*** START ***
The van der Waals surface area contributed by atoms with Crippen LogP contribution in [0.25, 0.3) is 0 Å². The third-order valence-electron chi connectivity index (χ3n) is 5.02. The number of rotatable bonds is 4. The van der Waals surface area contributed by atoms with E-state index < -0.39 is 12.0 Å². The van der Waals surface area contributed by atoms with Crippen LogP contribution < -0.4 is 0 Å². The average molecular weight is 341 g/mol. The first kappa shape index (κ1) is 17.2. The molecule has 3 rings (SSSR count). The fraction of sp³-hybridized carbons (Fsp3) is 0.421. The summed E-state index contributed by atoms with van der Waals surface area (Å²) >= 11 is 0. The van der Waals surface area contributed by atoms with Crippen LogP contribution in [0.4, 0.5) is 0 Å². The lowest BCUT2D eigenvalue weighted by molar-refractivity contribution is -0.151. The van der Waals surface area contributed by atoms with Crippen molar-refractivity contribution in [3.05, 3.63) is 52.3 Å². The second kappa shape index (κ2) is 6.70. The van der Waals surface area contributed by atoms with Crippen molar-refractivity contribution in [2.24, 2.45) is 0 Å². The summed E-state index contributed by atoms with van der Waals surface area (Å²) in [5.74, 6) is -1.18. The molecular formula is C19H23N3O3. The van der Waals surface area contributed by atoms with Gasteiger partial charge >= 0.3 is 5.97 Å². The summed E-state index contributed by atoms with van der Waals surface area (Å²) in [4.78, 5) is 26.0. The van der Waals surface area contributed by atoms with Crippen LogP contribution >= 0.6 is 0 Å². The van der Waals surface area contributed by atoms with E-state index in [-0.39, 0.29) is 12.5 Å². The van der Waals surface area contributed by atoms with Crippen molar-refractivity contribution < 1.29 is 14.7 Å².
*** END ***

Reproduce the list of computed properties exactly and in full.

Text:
The van der Waals surface area contributed by atoms with Crippen LogP contribution in [0.25, 0.3) is 0 Å². The third-order valence-electron chi connectivity index (χ3n) is 5.02. The number of rotatable bonds is 4. The van der Waals surface area contributed by atoms with E-state index < -0.39 is 12.0 Å². The van der Waals surface area contributed by atoms with Crippen LogP contribution < -0.4 is 0 Å². The average molecular weight is 341 g/mol. The first kappa shape index (κ1) is 17.2. The molecule has 3 rings (SSSR count). The fraction of sp³-hybridized carbons (Fsp3) is 0.421. The summed E-state index contributed by atoms with van der Waals surface area (Å²) >= 11 is 0. The van der Waals surface area contributed by atoms with Crippen LogP contribution in [0.4, 0.5) is 0 Å². The lowest BCUT2D eigenvalue weighted by molar-refractivity contribution is -0.151. The van der Waals surface area contributed by atoms with Crippen molar-refractivity contribution in [3.05, 3.63) is 52.3 Å². The second kappa shape index (κ2) is 6.70. The van der Waals surface area contributed by atoms with Crippen molar-refractivity contribution in [2.24, 2.45) is 0 Å². The summed E-state index contributed by atoms with van der Waals surface area (Å²) in [5.74, 6) is -1.18. The molecular formula is C19H23N3O3. The van der Waals surface area contributed by atoms with Gasteiger partial charge >= 0.3 is 5.97 Å². The summed E-state index contributed by atoms with van der Waals surface area (Å²) in [4.78, 5) is 26.0. The van der Waals surface area contributed by atoms with Crippen LogP contribution >= 0.6 is 0 Å². The van der Waals surface area contributed by atoms with E-state index in [-0.39, 0.29) is 12.5 Å². The van der Waals surface area contributed by atoms with Crippen molar-refractivity contribution < 1.29 is 14.7 Å².